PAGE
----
I've opened so many doors since I picked up this game.
Iron doors. Wooden doors. Locked doors that led to locked chests, doors
opened by pictograph riddles and lever manipulation. Doors to cities and
dungeons. Doors made out of rocks. Doors guarded by robots.
Nothing prepared me for this door, though. No, nothing prepared me for the
I bought Skyrim feverishly. Payday and an evening listening to hype
forced my hand. This has happened before. I'm only so strong a person - I can
only hear so many good reviews before I have to blow 60 dollars or so on some
sequel to some game series I either have not played or have actively disliked.
(I rented Oblivion a few months after its initial release; after
escaping to the overworld from my near execution, I wandered into a city,
opened the wooden door to a house, and accidentally stole a plate. This action
threw me in jail. I removed the disc and promptly rented some manner of Star
But by God, Skyrim was something else. I decided to roll Bosmer and became
immediately engrossed. I imagined myself as an orphan who'd spent his life
grifting on the street, caught trying to immigrate to Skyrim. Though initially
bewildered by the lack of a class system, I found that if I stopped trying
to "game" it and just started making decisions that made sense, the
game would unfold before me. I wasn't trying to figure out how to make my Rogue
character more magick-y; I was leveling up in the skills that I actually used,
the ones that came up naturally in my gameplay. It's the memory-foam-mattress
approach versus something like the sleep-number system; the former moves around
my natural motion, whereas the latter makes me choose ahead of time with some
imagined vision of what I want to be.
So there I was, traveling somewhere in the southwest, completely ignoring
the main questline. More than that, I had no idea what the main questline was, because I was just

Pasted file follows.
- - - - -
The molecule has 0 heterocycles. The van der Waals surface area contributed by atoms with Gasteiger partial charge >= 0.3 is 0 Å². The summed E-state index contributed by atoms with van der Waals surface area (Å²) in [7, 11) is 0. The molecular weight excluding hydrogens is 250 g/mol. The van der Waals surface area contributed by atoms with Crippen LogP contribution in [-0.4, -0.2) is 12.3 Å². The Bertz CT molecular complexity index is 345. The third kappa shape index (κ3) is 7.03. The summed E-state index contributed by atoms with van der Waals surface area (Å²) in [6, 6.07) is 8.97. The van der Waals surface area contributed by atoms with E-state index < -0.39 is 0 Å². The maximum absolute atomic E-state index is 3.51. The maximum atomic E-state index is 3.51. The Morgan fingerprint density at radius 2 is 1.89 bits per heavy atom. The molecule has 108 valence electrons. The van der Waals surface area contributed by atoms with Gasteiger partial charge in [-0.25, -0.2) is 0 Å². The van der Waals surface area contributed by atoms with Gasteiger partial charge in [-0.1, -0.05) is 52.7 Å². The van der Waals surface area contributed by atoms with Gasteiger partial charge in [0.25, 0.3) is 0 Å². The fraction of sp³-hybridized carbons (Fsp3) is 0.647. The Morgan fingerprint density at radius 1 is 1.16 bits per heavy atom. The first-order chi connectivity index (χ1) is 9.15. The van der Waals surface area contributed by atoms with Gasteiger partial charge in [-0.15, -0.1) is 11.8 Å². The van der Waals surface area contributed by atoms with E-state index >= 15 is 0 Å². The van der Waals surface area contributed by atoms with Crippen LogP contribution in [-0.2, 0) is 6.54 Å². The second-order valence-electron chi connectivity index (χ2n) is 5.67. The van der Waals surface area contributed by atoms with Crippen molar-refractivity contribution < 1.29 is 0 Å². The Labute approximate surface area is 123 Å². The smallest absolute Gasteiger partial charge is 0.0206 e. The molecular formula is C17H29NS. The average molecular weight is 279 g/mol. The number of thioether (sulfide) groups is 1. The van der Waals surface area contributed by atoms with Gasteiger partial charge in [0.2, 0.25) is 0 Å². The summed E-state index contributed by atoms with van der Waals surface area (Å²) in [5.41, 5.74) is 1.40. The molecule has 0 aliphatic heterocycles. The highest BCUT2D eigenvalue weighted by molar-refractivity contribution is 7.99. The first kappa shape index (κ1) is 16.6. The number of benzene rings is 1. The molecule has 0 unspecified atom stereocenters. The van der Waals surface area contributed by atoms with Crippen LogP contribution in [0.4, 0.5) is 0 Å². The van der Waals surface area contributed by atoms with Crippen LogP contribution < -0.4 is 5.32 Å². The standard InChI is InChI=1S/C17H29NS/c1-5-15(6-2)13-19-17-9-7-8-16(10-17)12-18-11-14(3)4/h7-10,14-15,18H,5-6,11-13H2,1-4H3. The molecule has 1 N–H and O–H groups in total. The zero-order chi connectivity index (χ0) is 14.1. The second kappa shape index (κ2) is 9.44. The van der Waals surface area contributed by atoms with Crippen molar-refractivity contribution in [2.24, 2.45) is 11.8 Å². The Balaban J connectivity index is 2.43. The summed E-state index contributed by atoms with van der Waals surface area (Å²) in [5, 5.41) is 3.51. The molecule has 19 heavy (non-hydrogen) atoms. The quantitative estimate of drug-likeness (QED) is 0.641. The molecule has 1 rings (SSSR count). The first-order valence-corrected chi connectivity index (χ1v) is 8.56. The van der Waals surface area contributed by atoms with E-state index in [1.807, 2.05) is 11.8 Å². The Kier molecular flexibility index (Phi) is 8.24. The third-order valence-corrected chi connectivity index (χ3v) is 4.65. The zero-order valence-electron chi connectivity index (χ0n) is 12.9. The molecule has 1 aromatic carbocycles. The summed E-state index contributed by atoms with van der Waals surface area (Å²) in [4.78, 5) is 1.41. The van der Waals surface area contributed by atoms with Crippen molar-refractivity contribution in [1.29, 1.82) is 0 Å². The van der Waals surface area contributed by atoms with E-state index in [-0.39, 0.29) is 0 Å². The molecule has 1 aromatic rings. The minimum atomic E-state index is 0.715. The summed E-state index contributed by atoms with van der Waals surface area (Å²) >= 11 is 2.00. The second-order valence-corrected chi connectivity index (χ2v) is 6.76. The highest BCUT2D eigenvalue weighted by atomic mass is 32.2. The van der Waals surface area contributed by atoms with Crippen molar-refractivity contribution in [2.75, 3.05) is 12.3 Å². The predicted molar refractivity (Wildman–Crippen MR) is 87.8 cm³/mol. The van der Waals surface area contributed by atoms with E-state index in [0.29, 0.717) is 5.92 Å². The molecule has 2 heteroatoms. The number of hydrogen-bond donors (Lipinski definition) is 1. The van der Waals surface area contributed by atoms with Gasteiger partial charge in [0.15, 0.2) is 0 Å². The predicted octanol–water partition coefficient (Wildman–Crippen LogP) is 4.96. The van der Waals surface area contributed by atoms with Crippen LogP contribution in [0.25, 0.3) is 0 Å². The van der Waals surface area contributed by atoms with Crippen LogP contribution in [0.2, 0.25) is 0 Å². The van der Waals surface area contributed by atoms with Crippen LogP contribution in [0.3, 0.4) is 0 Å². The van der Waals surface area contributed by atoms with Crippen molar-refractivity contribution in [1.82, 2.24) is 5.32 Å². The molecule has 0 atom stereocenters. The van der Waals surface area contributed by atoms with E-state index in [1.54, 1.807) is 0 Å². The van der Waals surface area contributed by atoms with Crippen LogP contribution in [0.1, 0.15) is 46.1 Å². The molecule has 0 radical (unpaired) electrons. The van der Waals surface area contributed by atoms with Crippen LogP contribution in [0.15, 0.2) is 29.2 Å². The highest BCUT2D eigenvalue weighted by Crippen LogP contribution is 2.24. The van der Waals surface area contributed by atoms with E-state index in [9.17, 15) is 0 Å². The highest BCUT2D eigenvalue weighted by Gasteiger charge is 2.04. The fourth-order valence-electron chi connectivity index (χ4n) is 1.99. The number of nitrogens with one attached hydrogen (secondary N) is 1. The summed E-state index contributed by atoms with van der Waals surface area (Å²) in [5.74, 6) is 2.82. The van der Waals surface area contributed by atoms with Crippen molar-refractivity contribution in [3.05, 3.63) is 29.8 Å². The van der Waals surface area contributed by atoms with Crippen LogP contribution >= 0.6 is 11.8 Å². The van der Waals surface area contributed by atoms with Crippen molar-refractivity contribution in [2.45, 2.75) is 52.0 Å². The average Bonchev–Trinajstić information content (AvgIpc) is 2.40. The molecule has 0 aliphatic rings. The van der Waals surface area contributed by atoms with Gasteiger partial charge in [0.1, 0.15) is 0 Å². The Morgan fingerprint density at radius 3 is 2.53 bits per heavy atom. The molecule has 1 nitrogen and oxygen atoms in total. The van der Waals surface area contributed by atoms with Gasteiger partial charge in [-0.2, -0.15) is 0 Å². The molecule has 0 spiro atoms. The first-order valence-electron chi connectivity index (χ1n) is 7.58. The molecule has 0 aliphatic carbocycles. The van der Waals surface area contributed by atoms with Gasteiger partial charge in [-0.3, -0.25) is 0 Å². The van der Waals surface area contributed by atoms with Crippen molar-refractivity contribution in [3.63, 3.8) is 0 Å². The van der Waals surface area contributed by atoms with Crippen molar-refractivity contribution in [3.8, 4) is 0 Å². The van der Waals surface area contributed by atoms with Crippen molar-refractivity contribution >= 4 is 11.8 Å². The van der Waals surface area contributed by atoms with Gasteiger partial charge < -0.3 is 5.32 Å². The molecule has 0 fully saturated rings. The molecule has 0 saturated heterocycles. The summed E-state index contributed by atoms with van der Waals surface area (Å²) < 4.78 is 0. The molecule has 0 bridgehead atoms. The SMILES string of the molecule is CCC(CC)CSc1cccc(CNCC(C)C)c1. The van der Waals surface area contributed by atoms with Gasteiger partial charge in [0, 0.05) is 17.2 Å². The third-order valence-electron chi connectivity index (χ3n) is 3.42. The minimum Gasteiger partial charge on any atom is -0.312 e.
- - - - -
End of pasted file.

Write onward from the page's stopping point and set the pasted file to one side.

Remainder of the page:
doing the quests that made sense to me, instead of feeling pressured by the
whims of the world. Yes, I knew the Winged Death known as Alduin threatened to
end the realm at any given moment, but that wasn't important to me. I was the
dragon born, and I had to fuck up some beehives (or something, or something).
Always in the mood for a new Dragon shout, I ventured down the nearest dungeon,
hoping that the winged linguists had a way to translate hate into yelling.
The first few rooms were innocuous enough. Nothing unusual, save for the
fact that the Conjurers had already been run through. No big - the mobs are
dead. Still lootable? Still lootable.
I didn't notice the cages. A false floor almost killed me. Switches in every
hallway threw out traps that threaten to take my last bit of health (or, they
would, if I hadn't had my sneak-spec high enough so as to avoid triggering
them, natch). I pulled one chain. A fire came out of the ground and into
a cage, charring an already-charred corpse inside. Cute accoutrements, I'm
sure, to make me feel like I was in a bad, mean place.
But I shouldn't have opened that door.
The room that made my 24 level Rogue-ish mage Bosmir stand still. More a
closet than a room. A closet filled, to the brim, with shoes. Different shoes.
Iron shoes, elvish shoes, hide boots. Commoner shoes of three different styles.
There were easily thirty pairs here, unceremoniously thrown into this room,
presumably pried off the feet of the poor souls who wandered here before.
According to the save timestamp, I stood there pondering exactly how
horrifying this was for five actual minutes. Then, I saved, put down the
controller, and called my mom. You know. Just to hear her voice.
Let me be clear: there is nothing inherently terrifying about the room of
shoes. You have to go a level deeper. Somewhere at Bethesda Softworks, there is
a human. This person brought up this idea in a meeting. "Let me fill a
room with shoes." I wonder if the shoes came first, or if the dungeon did.
At any rate, this idea got approved. A team presumably approved this. A room
full of shoes to frighten a 23 year old man and a 24 year old Wood Elf. This
was just a thing they decided. The room, full of shoes. Behind a door. In a
dungeon. In the gorgeous, expansive world of Skyrim, full of dozens of
dungeons, each with their own doors, each with their own potential for hundreds
of shoes. A group of people crafted each one, down to the detail, down to the
room full of nondescript footwear, for our entertainment.
These people exist in real life.
May God help us all.
Alex Jarvis is a typist. He has written for Wired's Geekdad, Profhacker, himself, and most recently, his own Comic Book review website, Spandexless. Yes, he does want to hear from you, but not right now. He's busy.
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